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Maestro di Camera del Papa

The pope's chief chamberlain, whose authority extends over all matters concerning the daily personal service of His Holiness

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Maestro di Camera del Papa. —In former times there were four so-called palace prelates (prelati palatini): (I) the Major Domo; (2) the Maestro di Camera; (3) the Auditor to the pope; and (4) the Master of the Sacred Palace. As the position of auditor had been allowed to remain vacant during the later years of Leo XIII’s pontificate, it was abolished as being superfluous at the beginning of Pius X’s reign. And when the major domo, Msgr. Cagiano de Azevedo, was raised to the cardinalate on November 11, 1905, the then maestro di camera, Msgr. Gaetano Bisleti, was promoted to the office of major domo; in the “Gerarchia Cattolica” for 1906 the office of maestro di camera is vacant, and a footnote says: “The duties of maestro di cam-era are temporarily transferred to His Excellency the Monsignor ‘Major Domo”. This state of affairs still continues, so that there are now only three palace prelacies and (as one official discharges the duties attached to two of these) only two palatine prelates. All three prelates have the right of residence in the Apostolic palace.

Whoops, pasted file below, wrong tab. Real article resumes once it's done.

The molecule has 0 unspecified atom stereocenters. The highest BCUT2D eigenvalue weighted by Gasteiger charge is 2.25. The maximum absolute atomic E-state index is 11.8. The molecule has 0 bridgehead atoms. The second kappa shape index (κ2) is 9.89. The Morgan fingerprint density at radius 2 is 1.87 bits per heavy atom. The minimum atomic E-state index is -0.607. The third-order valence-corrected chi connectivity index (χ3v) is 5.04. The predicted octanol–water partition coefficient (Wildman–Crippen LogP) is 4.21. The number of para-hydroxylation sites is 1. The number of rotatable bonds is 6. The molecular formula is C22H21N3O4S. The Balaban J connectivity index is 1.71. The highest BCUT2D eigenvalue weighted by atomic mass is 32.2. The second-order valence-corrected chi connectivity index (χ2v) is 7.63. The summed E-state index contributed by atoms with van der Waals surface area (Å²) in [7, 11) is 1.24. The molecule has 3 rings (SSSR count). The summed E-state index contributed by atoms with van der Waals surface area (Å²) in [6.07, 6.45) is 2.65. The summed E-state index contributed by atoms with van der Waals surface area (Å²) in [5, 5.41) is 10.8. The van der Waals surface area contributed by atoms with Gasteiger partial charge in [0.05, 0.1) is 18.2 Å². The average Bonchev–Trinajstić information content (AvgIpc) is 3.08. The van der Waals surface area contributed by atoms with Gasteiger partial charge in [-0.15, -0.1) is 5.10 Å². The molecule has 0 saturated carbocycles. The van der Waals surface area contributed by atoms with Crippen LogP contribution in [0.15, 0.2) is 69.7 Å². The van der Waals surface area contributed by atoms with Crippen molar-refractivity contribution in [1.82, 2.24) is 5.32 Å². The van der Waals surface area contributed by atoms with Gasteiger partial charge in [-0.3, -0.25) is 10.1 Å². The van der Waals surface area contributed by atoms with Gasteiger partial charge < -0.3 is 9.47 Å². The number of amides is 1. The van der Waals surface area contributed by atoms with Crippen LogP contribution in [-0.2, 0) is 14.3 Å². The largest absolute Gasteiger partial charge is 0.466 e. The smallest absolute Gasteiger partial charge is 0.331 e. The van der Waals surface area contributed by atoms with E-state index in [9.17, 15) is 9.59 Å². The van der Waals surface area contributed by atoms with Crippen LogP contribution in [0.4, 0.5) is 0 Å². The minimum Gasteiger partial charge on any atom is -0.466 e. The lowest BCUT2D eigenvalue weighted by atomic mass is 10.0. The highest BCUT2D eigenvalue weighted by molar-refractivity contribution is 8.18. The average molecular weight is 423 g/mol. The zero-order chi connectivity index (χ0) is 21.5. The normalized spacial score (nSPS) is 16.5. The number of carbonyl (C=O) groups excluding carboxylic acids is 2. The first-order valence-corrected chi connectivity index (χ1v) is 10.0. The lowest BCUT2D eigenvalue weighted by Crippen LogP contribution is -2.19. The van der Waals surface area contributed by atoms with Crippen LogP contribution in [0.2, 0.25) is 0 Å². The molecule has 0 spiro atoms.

The maestro di camera is the real chief chamberlain. His authority extends over all matters concerning the daily personal service of His Holiness. He is the immediate superior of all the chamberlains, both clerical and lay; he has charge of the service of the Anticamera as regards the four acting clerical privy chamberlains; he informs the orderly officer of the Noble, Swiss, and Palace Guards respectively, of the hours of duty. for the next day; he summons the privy and honorary lay chamberlains to their period of weekly service, and dismisses them at the end of it. All petitions for audiences are lodged with him, whether they are presented to him immediately, or whether they are presented to him (in diplomatic language) mediately, by the Secretary of State. He issues the summonses to audiences, and regulates all occasional, unusual, or unofficial ceremonies, such as the reception of pilgrim-ages and the like. Being in daily personal touch with the pope, he receives his orders concerning the Anti-camera of the next day, and makes arrangements accordingly. As supernumerary Prothonotary Apostolic he is always at the head of this college of prelates irrespective of the date of his appointment. At papal audiences and on other occasions when the pope site upon his throne without pontifical vestments, the major domo stands on the right, the maestro di camera on the left, both on the second step of the throne. The extent of this prelate’s jurisdiction is limited exclusively to the reception rooms of the pope, from the first anticamera to the private apartments. He has also some ancient privileges, which may be read of in Humphrey, “Urbs et Orbis”.


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